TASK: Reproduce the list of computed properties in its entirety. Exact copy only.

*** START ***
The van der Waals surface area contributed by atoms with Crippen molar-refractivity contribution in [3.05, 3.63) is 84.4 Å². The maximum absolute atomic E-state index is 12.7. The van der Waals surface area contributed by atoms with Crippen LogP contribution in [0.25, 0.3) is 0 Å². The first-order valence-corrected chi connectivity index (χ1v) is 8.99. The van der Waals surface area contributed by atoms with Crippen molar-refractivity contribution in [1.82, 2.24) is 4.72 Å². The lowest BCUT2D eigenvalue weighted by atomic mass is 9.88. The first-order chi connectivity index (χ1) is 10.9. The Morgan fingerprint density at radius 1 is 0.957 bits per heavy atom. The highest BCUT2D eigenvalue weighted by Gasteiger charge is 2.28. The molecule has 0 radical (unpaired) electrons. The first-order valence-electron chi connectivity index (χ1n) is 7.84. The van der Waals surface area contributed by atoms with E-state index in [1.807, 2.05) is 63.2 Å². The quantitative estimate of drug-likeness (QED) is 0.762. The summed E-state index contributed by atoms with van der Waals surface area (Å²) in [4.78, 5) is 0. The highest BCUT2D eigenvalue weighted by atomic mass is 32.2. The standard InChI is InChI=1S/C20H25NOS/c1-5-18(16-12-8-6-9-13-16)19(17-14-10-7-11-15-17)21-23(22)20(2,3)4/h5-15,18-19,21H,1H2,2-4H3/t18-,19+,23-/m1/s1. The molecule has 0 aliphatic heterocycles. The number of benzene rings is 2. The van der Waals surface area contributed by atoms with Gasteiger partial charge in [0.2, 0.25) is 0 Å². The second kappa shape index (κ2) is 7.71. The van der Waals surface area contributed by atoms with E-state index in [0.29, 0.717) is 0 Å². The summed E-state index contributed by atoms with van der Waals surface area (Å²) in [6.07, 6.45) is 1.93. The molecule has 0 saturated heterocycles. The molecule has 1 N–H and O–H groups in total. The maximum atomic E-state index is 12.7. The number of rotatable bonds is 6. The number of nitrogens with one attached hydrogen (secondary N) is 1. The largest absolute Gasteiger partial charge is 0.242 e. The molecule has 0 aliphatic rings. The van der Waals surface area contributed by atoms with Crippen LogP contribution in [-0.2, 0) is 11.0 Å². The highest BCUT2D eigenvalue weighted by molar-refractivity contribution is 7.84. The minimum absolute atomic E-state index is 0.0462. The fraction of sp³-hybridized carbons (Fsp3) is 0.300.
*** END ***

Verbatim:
The van der Waals surface area contributed by atoms with Crippen molar-refractivity contribution in [3.05, 3.63) is 84.4 Å². The maximum absolute atomic E-state index is 12.7. The van der Waals surface area contributed by atoms with Crippen LogP contribution in [0.25, 0.3) is 0 Å². The first-order valence-corrected chi connectivity index (χ1v) is 8.99. The van der Waals surface area contributed by atoms with Crippen molar-refractivity contribution in [1.82, 2.24) is 4.72 Å². The lowest BCUT2D eigenvalue weighted by atomic mass is 9.88. The first-order chi connectivity index (χ1) is 10.9. The Morgan fingerprint density at radius 1 is 0.957 bits per heavy atom. The highest BCUT2D eigenvalue weighted by Gasteiger charge is 2.28. The molecule has 0 radical (unpaired) electrons. The first-order valence-electron chi connectivity index (χ1n) is 7.84. The van der Waals surface area contributed by atoms with E-state index in [1.807, 2.05) is 63.2 Å². The quantitative estimate of drug-likeness (QED) is 0.762. The summed E-state index contributed by atoms with van der Waals surface area (Å²) in [4.78, 5) is 0. The highest BCUT2D eigenvalue weighted by atomic mass is 32.2. The standard InChI is InChI=1S/C20H25NOS/c1-5-18(16-12-8-6-9-13-16)19(17-14-10-7-11-15-17)21-23(22)20(2,3)4/h5-15,18-19,21H,1H2,2-4H3/t18-,19+,23-/m1/s1. The molecule has 0 aliphatic heterocycles. The number of benzene rings is 2. The van der Waals surface area contributed by atoms with Gasteiger partial charge in [0.2, 0.25) is 0 Å². The second kappa shape index (κ2) is 7.71. The van der Waals surface area contributed by atoms with E-state index in [0.29, 0.717) is 0 Å². The summed E-state index contributed by atoms with van der Waals surface area (Å²) in [6.07, 6.45) is 1.93. The molecule has 0 saturated heterocycles. The molecule has 1 N–H and O–H groups in total. The maximum atomic E-state index is 12.7. The number of rotatable bonds is 6. The number of nitrogens with one attached hydrogen (secondary N) is 1. The largest absolute Gasteiger partial charge is 0.242 e. The molecule has 0 aliphatic rings. The van der Waals surface area contributed by atoms with Crippen LogP contribution in [-0.2, 0) is 11.0 Å². The highest BCUT2D eigenvalue weighted by molar-refractivity contribution is 7.84. The minimum absolute atomic E-state index is 0.0462. The fraction of sp³-hybridized carbons (Fsp3) is 0.300.